Tuesday, September 19, 2017

Pain Opened My Eyes

Written By Don Shetterly

Here are my observations about my experiences right now, and I'm recording them to help myself not to forget as well as hopefully help others by sharing what I've been through.  This is not an easy experience dealing with dental pain, but I am trying to learn as much as I can as I go through it on my open.  The pain is opening my eyes.

While I know that pain will get your attention and will increase until it does, sometimes I know we (and this includes myself) numb and disconnect from it so much that it takes a baseball bat to wake us up.  I know that, and I'm sure most people do, but somehow we still numb and disconnect from the pain.

I've realized that the dental pain I'm dealing with is something I've been living with for some time now.  I've altered so many things unconsciously just to deal with the pain and numb it.  In fact, I didn't realize I had even done this.

For example, when eating, I have learned to eat on the side of my mouth to avoid the pain.  Another example is we have learned to eat things I can eat, so I didn't have to experience the pain.  I've learned to just live with it because the fear of dealing with the pain was so great that I just numbed my conscious thought to it.

That's the thing we humans do.  We numb and disconnect our conscious thought and awareness to the pain.  We do it without realizing that we do.  We do it automatically.  As much healing work as I've done on my mind and body with respect to trauma, I still do this.  It is an unconscious behavior.

Pain is there, and even if we feel some pain in our body, our unconscious behavior can minimize it or alter how we see it.  It can keep us from truly seeing all aspects of it.  More importantly, it prevents us from seeing beyond it and framing our mindset and perspective about the bigger picture in life in a way that opens up to possibility not restricts us from being more than we are.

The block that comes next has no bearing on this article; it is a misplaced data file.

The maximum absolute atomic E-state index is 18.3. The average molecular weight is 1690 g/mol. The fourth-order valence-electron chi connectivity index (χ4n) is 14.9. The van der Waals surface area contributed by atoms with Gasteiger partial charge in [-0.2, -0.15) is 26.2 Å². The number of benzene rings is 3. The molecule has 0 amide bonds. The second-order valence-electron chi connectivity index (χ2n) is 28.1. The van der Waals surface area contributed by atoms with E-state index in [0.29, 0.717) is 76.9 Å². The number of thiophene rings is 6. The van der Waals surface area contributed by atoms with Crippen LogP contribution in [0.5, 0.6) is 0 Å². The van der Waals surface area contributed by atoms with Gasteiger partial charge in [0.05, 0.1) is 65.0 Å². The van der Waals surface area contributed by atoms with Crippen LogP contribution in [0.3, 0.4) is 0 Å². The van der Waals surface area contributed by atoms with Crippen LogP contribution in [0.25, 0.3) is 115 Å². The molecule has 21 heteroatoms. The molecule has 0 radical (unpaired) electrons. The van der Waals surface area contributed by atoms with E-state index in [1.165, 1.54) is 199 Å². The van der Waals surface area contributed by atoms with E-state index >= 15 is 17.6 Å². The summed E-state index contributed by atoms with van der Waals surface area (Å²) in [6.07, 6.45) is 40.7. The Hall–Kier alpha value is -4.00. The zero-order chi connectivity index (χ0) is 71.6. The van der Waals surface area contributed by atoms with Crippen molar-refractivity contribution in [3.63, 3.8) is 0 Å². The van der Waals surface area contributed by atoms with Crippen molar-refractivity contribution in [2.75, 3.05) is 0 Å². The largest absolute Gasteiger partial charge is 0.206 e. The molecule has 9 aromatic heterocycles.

As I write this, I feel like
  • Pain is exhausting.
  • Pain takes over my life. 
  • It feels heavy.
  • It prevents me from seeing things in clearness and reality.
  • Often I don't completely know it is there.
  • Often I disconnect from it.
  • Pain increased to the point of getting my attention.
  • I sometimes close my eyes to the pain.
  • I numb myself to the pain without being aware of it
  • I find ways to disconnect from the pain automatically.

One thing the dentist said that was like a big ah-ha moment for me was that "I deserved to live a life without this pain." While that may be one of those statements that sound so simple, it was anything but that to me.  I sometimes see the wounded part of my life that doesn't deserve to live a life differently than the trauma and abuse that was done to me.

I record these things as part of my own processing of the events that are unfolding.  It is my way of making sense of all that is happening in my life at this moment.


As I go through this process and learn more about my life, I realize that all this time I've been trying to numb and disconnect from it, that it was taking far more energy than if I would have just got it treated.

Yes, I know it is easier to write those words than to put them into practice, but I can't help but think, "I should have taken care of this a couple of years ago because it might not have been as bad."  Hopefully I've learned from this and my intent is to not let myself forget the ways that pain has opened my eyes.

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